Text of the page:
Clarke, Steven G.


Clarke Steven


Steven Clarke has been on the faculty of the UCLA Department of Chemistry and Biochemistry since 1978. He is currently a Professor of Biochemistry and Director of the UCLA Molecular Biology Institute. He was born in Los Angeles and attended public schools in Altadena and Pasadena, California. He did his undergraduate work at Pomona College in Claremont, majoring in Chemistry and Zoology. During this time, he did undergraduate research at the UCLA Brain Research Institute with Dr. James E. Skinner and Professor Donald Lindsley on neural mechanisms of attention. He was also an NIH fellow in the laboratory of Dr. Peter Mitchell at Glynn Research Laboratories in Bodmin, England studying mitochondrial amino acid transport. He obtained his PhD in Biochemistry and Molecular Biology at Harvard University working as an NSF Fellow with Professor Guido Guidotti on membrane protein-detergent interactions and the identification of the major rat liver mitochondrial polypeptides as enzymes of the urea cycle. He returned to California to do postdoctoral work as a Miller Fellow at the University of California, Berkeley, with Professor Dan Koshland, identifying membrane receptors for bacterial chemotaxis. His research at UCLA has focused on roles of novel protein methyltransferases in aging and biological regulation highlighted by discoveries of the protein L-isoaspartyl repair methyltransferase, the isoprenylcysteine protein methyltransferase, and the protein phosphatase 2A methyltransferase. He has been a visiting scholar at Princeton University (1986-87) and at the University of Washington (2004-2005).

Professor Steven Clarke’s 2009 UCLA Faculty Research Lecture on Nov. 3rd
“Aging & Rejuvenation: Chemistry and Biology at Work” UCTV, Webcast, YouTube

Professor Clarke accepts graduate students through the Biochemistry, Molecular and Structural Biology (BMSB) Graduate Program and the UCLA ACCESS Ph.D. Program.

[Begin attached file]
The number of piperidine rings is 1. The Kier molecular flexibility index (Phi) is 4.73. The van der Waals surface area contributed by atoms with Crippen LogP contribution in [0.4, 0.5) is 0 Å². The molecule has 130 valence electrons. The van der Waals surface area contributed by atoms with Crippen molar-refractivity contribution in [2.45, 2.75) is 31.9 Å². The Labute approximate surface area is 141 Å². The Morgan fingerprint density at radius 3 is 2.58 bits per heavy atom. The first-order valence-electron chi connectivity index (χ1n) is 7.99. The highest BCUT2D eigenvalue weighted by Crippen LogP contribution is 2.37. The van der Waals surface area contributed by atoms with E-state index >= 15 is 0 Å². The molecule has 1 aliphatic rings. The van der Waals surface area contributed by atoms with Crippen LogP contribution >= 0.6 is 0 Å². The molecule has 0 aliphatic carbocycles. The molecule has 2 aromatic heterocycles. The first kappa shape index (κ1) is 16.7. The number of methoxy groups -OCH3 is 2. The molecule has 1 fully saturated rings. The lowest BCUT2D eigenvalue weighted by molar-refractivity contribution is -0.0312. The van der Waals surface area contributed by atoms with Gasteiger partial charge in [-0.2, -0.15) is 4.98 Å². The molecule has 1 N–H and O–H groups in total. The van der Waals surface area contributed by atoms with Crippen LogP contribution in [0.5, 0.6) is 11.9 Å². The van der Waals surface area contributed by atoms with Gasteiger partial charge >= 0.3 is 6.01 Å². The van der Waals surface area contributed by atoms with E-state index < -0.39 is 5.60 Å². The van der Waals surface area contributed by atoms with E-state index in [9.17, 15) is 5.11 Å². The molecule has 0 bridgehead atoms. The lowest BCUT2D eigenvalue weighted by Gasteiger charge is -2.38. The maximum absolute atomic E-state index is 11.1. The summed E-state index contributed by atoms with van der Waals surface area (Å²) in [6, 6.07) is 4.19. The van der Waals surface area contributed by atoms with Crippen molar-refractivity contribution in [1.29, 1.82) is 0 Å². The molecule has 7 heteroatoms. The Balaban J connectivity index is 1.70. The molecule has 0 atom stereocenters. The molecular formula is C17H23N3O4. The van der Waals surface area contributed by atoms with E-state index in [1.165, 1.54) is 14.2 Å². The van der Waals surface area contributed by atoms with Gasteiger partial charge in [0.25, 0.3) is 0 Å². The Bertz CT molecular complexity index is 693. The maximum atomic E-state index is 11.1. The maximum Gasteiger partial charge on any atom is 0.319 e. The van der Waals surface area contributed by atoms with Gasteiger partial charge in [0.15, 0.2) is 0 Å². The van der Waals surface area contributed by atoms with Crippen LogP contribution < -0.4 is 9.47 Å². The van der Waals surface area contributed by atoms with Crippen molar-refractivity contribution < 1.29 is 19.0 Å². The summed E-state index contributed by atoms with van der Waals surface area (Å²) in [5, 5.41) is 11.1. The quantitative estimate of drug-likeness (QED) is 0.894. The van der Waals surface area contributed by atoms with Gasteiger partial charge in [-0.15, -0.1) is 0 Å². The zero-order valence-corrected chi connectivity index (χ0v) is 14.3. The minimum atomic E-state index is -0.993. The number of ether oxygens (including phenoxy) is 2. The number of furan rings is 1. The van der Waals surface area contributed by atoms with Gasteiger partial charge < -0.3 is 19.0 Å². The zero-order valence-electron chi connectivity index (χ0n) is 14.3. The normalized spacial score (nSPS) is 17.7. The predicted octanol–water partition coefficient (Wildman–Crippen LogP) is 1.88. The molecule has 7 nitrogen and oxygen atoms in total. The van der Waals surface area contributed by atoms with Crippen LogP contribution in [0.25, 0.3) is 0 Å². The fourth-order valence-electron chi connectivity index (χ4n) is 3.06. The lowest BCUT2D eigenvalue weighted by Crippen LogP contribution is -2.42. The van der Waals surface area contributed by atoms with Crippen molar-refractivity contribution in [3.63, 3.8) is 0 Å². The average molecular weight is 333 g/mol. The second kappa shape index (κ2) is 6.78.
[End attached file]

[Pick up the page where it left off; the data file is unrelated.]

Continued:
Research Interests

Dr. Clarke has established the paradigm that biological aging is no less than war waged between chemistry and biology. Chemistry represents the spontaneous reactions that degrade biomolecules and biology represents the response of the organism to limit the chemical damage. His laboratory discovered and has characterized a novel pathway that has demonstrated that macromolecular repair is not just for DNA, but for proteins as well! These studies have not only given us a new window to view protein “life” but also suggest that the biological aging process may be closely linked to how well one can keep polypeptides free of spontaneous damage. He has gone on to show that the enzymatic recognition of damage is not limited to DNA and proteins but is a more general response of cells to molecular damage, particularly of crucial metabolites such as cis -aconitate and S -adenosylmethionine. His laboratory has also been in the forefront of identifying new types of methyltransferases that are involved in cellular signaling reactions. His laboratory has discovered enzymes that modify signaling proteins by methylation reactions at C-terminal isoprenylated cysteine residues and leucine residues, as well the first member of the family of protein arginine methyltransferases involved in multiple cellular processes including DNA repair, gene expression, protein translocation, and signaling.



Honors & Awards

  • Alfred P. Sloan Research Fellowship in Chemistry
  • American Chemical Society American Chemical Society/Ralph F. Hirschmann Award in Peptide Chemistry
  • Harvard NSF Predoctoral Fellow
  • Miller Research Fellow, UC Berkeley Miller Research Fellow, UC Berkeley
  • NIH MERIT Award
  • Pomona College Wilson Prize in Chemistry
  • Princeton University Visiting Fellow, Princeton University
  • UCLA Academic Senate Distinguished Teaching Award, including the Eby Award for the Art of Teaching UCLA Academic Senate Distinguished Teaching Award, including the Eby Award for the Art of Teaching
  • Joseph F. Foster Memorial Lecturer, Purdue University

Representative Publications

Below is the list of selected and most recent publications.  For the full list, please visit here.

Steven Clarke Research Lab » Watch Steven Clarke on Youtube :: Aging and Rejuvenation: Chemistry and Biochemistry at Work »